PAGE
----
By Richard Winters
My Rating: 5 out of 10
4-Word Review: Justice isn’t always fair.
Everything seems to be going William Popper’s (Michael Sarrazin) way. He is a young college student with a great looking girlfriend (Barbara Hershey) and from a rich family. One night he takes a trip to the grocery store. It is raining and he accidently hits and kills a woman who walks out onto the street between two parked cars. Since William has several unpaid traffic tickets, is part of the anti-establishment movement and seems to have a generally belligerent manner he gets arrested for her death. His rich father (Arthur Hill) hires a successful lawyer (E.G. Marshall), but William is a major idealist who doesn’t want to compromise on anything and the more he fights for his ideals the deeper it gets him into trouble.
The film, which is based on a novel by Thomas Rogers, certainly makes some great points about our modern day American justice system where everything seems more based on the image that the defendant tries to present than the actual facts. Unfortunately most viewers today are already quite jaded by this and the message comes off as old and redundant.
The biggest problem is with Sarrazin. He has always had a bit of a transparent quality and I’ve defended him in some of his other roles, but here he helps to bring the whole thing down. He conveys no anger or emotion of any kind even though it’s supposedly his passion for the truth that causes him to behave the way he does. His comes off as limp and lifeless making me wonder how such a bland guy could attract a girlfriend at all let alone a really beautiful one. His character is also a bit too stubborn and strangely naïve to the point that the viewer isn’t completely empathetic with his cause as it becomes painfully obvious that he is only hurting himself by refusing to back down at all while most rational people would’ve likely buckled under just enough to get themselves out of the jam.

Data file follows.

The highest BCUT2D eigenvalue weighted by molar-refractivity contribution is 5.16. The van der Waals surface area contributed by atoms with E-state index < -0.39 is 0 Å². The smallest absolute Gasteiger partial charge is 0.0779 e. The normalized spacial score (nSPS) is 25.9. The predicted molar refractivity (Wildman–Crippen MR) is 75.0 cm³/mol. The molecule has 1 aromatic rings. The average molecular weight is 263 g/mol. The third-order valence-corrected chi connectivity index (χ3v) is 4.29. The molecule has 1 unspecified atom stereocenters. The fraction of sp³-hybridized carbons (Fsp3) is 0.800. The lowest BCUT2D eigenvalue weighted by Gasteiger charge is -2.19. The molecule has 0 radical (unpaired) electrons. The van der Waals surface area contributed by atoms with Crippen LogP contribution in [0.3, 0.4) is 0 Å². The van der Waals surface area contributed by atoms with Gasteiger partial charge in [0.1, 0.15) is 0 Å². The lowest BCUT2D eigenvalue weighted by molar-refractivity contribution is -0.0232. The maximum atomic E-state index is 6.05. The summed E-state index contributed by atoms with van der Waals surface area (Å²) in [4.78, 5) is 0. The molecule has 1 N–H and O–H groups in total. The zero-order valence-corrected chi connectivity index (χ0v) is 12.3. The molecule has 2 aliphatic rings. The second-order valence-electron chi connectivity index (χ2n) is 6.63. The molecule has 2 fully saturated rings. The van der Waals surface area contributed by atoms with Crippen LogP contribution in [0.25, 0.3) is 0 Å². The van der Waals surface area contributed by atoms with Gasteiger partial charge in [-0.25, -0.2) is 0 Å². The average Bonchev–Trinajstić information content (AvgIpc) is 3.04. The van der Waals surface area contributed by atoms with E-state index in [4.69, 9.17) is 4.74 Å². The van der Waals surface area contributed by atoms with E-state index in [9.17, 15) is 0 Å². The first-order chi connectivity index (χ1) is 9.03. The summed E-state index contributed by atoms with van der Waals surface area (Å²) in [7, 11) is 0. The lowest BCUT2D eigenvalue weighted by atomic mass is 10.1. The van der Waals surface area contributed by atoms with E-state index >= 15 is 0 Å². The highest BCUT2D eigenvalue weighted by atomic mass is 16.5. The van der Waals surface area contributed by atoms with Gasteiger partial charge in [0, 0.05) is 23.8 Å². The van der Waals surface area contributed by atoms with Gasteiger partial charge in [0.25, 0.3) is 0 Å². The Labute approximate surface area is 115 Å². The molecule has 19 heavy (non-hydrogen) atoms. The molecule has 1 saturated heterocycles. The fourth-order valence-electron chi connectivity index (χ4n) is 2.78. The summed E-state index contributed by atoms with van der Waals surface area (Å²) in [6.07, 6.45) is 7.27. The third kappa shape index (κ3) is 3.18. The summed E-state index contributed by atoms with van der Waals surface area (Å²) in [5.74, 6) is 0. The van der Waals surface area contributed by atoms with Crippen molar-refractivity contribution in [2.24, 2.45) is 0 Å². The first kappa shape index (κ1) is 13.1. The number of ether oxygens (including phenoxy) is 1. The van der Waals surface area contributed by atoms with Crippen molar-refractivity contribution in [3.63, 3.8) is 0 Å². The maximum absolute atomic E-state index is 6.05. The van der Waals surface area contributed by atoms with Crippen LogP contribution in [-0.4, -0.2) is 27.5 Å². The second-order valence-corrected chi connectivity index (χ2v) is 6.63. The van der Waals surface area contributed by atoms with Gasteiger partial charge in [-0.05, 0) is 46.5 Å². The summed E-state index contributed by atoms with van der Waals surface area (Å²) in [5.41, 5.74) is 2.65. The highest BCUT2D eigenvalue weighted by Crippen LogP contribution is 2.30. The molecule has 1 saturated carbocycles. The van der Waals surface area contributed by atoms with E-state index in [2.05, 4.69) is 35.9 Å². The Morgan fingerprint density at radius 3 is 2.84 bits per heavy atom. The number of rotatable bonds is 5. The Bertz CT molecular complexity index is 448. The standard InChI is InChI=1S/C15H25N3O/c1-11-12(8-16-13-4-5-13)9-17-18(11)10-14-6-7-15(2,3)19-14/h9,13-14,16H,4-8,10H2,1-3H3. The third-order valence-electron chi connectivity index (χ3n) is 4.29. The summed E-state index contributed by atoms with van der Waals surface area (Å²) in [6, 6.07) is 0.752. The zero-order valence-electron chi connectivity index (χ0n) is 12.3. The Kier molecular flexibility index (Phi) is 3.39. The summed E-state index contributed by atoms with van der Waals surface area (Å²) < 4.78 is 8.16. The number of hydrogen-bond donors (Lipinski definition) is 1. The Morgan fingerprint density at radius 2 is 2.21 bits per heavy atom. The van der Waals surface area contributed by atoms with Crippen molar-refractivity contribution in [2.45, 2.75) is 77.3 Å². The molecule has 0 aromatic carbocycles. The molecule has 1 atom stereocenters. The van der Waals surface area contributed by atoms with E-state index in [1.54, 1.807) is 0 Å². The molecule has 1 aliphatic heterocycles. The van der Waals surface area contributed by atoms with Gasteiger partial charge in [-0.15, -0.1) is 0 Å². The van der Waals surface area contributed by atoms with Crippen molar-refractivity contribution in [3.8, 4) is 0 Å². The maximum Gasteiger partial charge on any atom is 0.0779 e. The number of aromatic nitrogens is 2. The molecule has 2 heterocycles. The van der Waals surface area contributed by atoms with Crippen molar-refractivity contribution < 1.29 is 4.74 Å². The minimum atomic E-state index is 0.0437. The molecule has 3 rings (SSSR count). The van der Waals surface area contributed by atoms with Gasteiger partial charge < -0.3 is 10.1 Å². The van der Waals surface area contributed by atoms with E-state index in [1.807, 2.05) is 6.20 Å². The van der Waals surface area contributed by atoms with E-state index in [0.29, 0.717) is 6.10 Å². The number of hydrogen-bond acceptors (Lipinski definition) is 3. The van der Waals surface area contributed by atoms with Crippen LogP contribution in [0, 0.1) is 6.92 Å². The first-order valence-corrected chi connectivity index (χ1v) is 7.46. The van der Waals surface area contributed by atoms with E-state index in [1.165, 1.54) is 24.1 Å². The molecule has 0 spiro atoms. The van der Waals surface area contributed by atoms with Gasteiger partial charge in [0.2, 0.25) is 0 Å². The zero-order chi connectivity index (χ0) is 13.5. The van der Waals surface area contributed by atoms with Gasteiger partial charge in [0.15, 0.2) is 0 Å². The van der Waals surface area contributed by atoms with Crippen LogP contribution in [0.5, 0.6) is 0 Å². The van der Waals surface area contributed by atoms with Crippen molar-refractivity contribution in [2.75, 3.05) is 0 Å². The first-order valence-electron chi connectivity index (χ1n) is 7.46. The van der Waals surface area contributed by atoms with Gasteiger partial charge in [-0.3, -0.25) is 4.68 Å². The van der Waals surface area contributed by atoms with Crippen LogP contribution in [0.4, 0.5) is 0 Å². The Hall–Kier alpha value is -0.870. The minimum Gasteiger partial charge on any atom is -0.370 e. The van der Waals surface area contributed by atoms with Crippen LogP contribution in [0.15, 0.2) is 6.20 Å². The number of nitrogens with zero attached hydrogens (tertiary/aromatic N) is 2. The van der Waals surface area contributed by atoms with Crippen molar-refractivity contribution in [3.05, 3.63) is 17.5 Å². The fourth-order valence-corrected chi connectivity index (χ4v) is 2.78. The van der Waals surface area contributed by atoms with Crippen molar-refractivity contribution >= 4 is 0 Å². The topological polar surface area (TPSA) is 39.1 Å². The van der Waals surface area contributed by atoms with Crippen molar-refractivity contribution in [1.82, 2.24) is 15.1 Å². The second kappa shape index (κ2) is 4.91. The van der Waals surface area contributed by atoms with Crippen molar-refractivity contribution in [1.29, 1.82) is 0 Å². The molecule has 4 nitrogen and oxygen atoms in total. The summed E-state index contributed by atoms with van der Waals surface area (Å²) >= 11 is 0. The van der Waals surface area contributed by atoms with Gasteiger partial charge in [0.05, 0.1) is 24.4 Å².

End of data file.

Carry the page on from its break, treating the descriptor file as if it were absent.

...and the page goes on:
The script unfortunately is more intent on making a statement than telling a story as we are given no conclusion to the character’s plight. He escapes from jail and takes a flight to Mexico, but then it just ends leaving open a wide array of unanswered questions and making the viewer feel like they’ve seen only half a movie.
Ruth White, in her last film appearance, gives a strong performance as Walter’s Archie Bunker-like grandmother. It’s also great to see Marshall playing a more hard-lined version of the defense attorney role that he was famous for from ‘The Defenders’ TV-show. Robert Klein is engaging as Walter ‘60s radical college friend and David Doyle is good as Walter’s cellmate. Charles Durning, Ralph Waite and Rue McClanahan can be seen in small roles and this also marks William Devane’s film debut.
My Rating: 5 out of 10
Released: February 23, 1971
Runtime: 1Hour 33Minutes
Director: Robert Mulligan
Studio: Columbia Pictures
Available: DVD, Amazon Instant Video